As European rulers and merchants increasingly pursued overseas exploration, trade, and colonization, the mariners in their employ felt the need for large-area maps on which they could plot transoceanic courses of constant compass bearing. In 1569, Gerhard Mercator, a friend and commercial competitor of Ortelius, published his revolutionary world-map projection, which solved this mathematical problem. A century passed before it became the preferred map projection for navigators, engineers, and military strategists.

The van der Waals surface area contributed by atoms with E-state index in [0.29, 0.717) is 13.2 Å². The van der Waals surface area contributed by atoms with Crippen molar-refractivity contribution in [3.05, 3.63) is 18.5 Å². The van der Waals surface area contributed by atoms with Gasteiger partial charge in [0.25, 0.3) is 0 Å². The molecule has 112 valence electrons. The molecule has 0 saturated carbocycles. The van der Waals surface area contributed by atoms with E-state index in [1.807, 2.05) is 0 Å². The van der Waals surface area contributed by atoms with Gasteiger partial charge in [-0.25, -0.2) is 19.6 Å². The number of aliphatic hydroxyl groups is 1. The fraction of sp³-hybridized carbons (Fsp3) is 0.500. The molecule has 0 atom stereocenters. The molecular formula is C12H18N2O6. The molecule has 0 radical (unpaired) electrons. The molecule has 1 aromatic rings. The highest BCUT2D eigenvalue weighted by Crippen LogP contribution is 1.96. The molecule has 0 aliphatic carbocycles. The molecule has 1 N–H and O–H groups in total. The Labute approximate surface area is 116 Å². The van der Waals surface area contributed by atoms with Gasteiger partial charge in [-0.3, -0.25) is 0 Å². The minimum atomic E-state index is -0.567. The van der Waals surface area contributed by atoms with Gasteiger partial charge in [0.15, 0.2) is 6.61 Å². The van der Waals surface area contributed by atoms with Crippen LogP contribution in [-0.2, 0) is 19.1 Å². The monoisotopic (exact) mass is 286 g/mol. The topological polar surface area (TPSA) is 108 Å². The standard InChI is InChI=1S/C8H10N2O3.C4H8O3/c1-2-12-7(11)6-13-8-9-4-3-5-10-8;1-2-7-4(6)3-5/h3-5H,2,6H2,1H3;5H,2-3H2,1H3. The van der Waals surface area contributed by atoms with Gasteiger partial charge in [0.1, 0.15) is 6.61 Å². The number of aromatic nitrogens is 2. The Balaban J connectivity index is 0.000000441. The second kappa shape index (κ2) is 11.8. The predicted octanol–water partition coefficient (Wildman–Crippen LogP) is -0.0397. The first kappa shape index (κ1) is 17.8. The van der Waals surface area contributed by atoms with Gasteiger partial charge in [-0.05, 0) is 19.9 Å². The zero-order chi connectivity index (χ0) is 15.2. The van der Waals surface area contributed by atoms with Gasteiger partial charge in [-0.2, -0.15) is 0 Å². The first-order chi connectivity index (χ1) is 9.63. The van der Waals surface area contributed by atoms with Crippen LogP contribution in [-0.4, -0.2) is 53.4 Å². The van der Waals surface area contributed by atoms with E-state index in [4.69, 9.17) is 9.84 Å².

Americae pars borealis, Florida, Baccalaos, Canada, Corterealis

by Cornelius de Jode

Antwerp, 1593
Copperplate, uncolored , 37 x 50 cm.

To compile this map of North America, de Jode, a second-generation Antwerp publisher, had access to the most recent available information, including published copies of Le Moyne's map of the southeast and the Virginia map of John White, the Roanoke colony artist. The inset figures of Algonquians were also derived from prints of White's work. After a century of exploration, little was known about the interior, and de Jode included conjectural features, reifying the eagerly-sought Northwest Passage.